How will Trump’s Syrian missile strikes affect tensions with Iran?

US missile attack on Syrian regime


THE WASHINGTON EXAMINER, 4/7/17 – President Trump’s decision to target the Syrian airfields used to carry out Tuesday’s horrific chemical attacks may mark a major change in the direction of the six-year-old Syrian civil war. At the very least, it was a welcome break from the previous administration’s penchant to let Syrian leader Bashar al-Assad off the hook for his war crimes. Still, it will be interesting to see how Trump’s Syrian missile strikes affect tensions with Iran.
In 2013, Assad staged a similar chemical bomb raid against a Damascus suburb. But Obama refrained from taking firm action and instead decided to stay on the sidelines and back off from his ‘red lines.’ The main beneficiaries of this hands-off approach were the Assad regime and Assad’s patrons in Tehran. Assad got away with murder and the Iranian regime got the green light to relentlessly increase its violent meddling in Syria.
Since then, the situation has been on the constant decline. Iran and Assad’s unchecked rampage exacerbated sectarian tensions, killing thousands more and creating the perfect breeding ground for extremist groups such as Islamic State to rise and flourish.
Four years and hundreds of atrocities later, that norm was brought to an end with a volley of Tomahawk cruise missiles that leveled major parts of the al-Shayrat airbase.
Assad himself is too weak a player to be able to influence the dynamics governing Syria and the region. But how will Iran, Assad’s main sponsor, respond? As the state that has invested billions of dollars and thousands of troops to keep Assad in power, Iran will have a major stake in how the U.S.’s involvement in Syria develops and how the fate of the dictator of Damascus unfolds.
Proponents of the appeasement policy will caution against any move that might arouse the ire of the Iranian regime. The world’s leading state sponsor of terrorism, they argue, will retaliate by walking away from Obama’s landmark nuclear deal or target U.S. troops and interests in Iraq, Syria, and the Persian Gulf.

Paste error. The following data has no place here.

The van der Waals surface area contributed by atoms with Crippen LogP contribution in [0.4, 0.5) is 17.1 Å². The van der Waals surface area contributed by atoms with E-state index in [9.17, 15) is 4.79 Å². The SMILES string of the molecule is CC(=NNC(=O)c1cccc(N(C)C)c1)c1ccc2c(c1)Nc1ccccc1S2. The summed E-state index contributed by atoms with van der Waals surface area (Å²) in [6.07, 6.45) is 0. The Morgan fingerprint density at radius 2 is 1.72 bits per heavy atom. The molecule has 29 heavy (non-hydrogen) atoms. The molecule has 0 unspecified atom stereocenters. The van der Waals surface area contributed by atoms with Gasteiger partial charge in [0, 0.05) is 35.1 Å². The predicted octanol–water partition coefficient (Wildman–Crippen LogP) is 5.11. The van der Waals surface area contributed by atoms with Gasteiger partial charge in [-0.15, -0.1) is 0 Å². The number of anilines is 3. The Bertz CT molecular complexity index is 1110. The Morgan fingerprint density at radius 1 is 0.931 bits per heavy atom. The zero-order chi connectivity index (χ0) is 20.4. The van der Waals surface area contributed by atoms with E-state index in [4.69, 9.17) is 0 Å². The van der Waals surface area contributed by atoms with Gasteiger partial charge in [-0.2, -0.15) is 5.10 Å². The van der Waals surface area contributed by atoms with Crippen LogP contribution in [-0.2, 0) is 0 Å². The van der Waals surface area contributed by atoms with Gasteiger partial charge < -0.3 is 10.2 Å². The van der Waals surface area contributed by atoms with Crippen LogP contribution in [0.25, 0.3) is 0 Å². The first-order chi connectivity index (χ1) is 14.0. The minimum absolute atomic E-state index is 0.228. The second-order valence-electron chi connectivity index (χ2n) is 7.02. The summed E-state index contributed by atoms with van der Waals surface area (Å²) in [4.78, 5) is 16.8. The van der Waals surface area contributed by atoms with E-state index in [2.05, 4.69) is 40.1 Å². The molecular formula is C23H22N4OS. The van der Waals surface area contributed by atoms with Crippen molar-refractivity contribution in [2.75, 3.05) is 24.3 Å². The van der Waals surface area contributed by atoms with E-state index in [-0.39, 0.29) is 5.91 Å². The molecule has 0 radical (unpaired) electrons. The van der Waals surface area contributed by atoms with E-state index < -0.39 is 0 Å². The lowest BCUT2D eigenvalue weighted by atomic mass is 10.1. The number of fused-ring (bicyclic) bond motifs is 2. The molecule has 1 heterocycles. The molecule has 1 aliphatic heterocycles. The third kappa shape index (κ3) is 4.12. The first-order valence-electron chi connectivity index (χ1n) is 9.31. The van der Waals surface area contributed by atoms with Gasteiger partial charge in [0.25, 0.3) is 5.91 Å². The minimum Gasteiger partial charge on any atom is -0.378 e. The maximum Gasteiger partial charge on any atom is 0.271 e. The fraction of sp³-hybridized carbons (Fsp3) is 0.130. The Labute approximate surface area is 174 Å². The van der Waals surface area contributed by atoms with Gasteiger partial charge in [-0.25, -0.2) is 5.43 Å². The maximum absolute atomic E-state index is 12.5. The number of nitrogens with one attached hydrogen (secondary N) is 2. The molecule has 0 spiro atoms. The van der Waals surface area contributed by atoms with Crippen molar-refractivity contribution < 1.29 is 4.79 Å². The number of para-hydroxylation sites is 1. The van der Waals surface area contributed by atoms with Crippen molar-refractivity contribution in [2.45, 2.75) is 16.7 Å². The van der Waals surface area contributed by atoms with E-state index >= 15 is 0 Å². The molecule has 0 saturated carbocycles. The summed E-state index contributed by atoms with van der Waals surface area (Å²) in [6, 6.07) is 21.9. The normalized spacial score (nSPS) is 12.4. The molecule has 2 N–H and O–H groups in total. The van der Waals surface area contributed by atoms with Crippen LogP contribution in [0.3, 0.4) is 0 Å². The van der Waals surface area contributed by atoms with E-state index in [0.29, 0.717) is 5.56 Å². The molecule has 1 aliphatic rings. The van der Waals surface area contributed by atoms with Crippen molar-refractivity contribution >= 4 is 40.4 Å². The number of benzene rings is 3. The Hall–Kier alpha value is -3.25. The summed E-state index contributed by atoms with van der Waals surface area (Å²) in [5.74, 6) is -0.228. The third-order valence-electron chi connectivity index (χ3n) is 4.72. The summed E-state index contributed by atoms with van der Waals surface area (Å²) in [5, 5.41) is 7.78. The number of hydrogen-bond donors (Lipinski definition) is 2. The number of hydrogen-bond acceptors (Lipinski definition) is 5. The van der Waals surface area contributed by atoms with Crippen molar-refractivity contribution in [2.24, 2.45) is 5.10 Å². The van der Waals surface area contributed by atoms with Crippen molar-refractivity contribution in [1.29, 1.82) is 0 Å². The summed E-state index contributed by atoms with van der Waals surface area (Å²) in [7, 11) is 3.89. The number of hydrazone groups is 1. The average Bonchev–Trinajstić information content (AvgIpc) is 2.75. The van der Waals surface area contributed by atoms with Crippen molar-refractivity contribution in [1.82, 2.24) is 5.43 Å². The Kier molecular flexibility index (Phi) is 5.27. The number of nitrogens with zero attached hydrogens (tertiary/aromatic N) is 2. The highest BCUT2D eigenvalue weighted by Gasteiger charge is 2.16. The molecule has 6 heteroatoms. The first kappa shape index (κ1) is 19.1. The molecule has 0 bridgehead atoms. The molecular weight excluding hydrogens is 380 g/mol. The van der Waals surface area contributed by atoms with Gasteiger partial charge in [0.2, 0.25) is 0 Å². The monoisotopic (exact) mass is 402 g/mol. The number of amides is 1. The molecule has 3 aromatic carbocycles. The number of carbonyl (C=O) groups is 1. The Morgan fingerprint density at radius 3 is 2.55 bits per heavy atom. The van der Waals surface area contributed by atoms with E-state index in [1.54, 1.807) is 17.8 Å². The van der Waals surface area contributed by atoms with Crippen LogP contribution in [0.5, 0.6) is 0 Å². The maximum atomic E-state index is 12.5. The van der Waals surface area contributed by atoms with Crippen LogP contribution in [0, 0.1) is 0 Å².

But contrary to the misleading narrative of the appeasement camp, the facts show that a firm policy works toward containing the Iranian regime. According to the Middle East Media Research Institute, the Iranian regime has scaled down its provocative actions in response to a firm tone from the Trump administration.
As the MEMRI report states, after being put on notice by the Trump administration for its illicit missile test, Iran has since shown ‘considerable military restraint.’ This includes the cancellation of another long-range missile test and a halt to provocations against U.S. Navy vessels.
Public threats against the U.S. have also come to a stop and the ‘death to America’ slogan has disappeared almost entirely from the official discourse of regime spokesmen, including Iranian Supreme Leader Ali Khamenei himself.
This is a complete turnabout of the Iranian regime’s posture toward the international community, which during Obama’s tenure was an unending cycle of Iranian belligerence met with concessions. Iranian regime officials described Obama’s years as the ‘golden era.’
The Iranian regime and his acolyte tested the resolve of the new White House lineup with another chemical attack against innocent civilians. Thursday’s strike was a firm and well-timed response to bring Assad’s machine of terror to a halt and will help save lives. If the past is any indication, it will also keep the Iranian regime in check and force it to toe the line.
However, more needs to be done. As the National Council of Resistance of Iran underlined in wake of the strike, the Syrian crisis will only end when the Iranian regime is fully evicted from the region and Assad is ousted from power.
With Assad and the mullahs gone from Syria, the Islamic State will also lose its raison d’etre, a key requisite to rooting out Islamic fundamentalism and bringing peace and stability back to the region.
Amir Basiri is a contributor to the Washington Examiner’s Beltway Confidential blog. He is an Iranian human rights activist.

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